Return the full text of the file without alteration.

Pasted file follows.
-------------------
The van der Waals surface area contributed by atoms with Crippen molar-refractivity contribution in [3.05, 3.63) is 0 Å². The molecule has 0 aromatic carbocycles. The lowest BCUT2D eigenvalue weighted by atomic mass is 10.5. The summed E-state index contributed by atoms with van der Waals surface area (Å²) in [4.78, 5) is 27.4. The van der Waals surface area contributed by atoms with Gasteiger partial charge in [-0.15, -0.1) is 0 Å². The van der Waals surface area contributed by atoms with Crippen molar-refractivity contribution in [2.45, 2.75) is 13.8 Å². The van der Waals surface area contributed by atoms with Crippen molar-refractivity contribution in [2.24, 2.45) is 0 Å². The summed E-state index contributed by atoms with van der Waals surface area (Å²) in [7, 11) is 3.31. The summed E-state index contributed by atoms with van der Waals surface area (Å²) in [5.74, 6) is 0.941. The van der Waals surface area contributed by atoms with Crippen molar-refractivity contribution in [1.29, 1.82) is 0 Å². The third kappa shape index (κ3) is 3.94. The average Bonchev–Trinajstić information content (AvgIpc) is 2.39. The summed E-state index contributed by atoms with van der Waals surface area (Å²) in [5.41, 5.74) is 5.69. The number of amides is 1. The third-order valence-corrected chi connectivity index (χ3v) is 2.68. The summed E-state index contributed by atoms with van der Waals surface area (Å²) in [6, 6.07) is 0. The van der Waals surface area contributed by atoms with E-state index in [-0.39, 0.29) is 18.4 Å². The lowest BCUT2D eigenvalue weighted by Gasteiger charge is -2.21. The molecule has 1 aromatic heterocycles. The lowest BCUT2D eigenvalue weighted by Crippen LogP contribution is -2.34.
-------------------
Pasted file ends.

The van der Waals surface area contributed by atoms with Crippen molar-refractivity contribution in [3.05, 3.63) is 0 Å². The molecule has 0 aromatic carbocycles. The lowest BCUT2D eigenvalue weighted by atomic mass is 10.5. The summed E-state index contributed by atoms with van der Waals surface area (Å²) in [4.78, 5) is 27.4. The van der Waals surface area contributed by atoms with Gasteiger partial charge in [-0.15, -0.1) is 0 Å². The van der Waals surface area contributed by atoms with Crippen molar-refractivity contribution in [2.45, 2.75) is 13.8 Å². The van der Waals surface area contributed by atoms with Crippen molar-refractivity contribution in [2.24, 2.45) is 0 Å². The summed E-state index contributed by atoms with van der Waals surface area (Å²) in [7, 11) is 3.31. The summed E-state index contributed by atoms with van der Waals surface area (Å²) in [5.74, 6) is 0.941. The van der Waals surface area contributed by atoms with Crippen molar-refractivity contribution in [1.29, 1.82) is 0 Å². The third kappa shape index (κ3) is 3.94. The average Bonchev–Trinajstić information content (AvgIpc) is 2.39. The summed E-state index contributed by atoms with van der Waals surface area (Å²) in [5.41, 5.74) is 5.69. The number of amides is 1. The third-order valence-corrected chi connectivity index (χ3v) is 2.68. The summed E-state index contributed by atoms with van der Waals surface area (Å²) in [6, 6.07) is 0. The van der Waals surface area contributed by atoms with E-state index in [-0.39, 0.29) is 18.4 Å². The lowest BCUT2D eigenvalue weighted by Gasteiger charge is -2.21. The molecule has 1 aromatic heterocycles. The lowest BCUT2D eigenvalue weighted by Crippen LogP contribution is -2.34.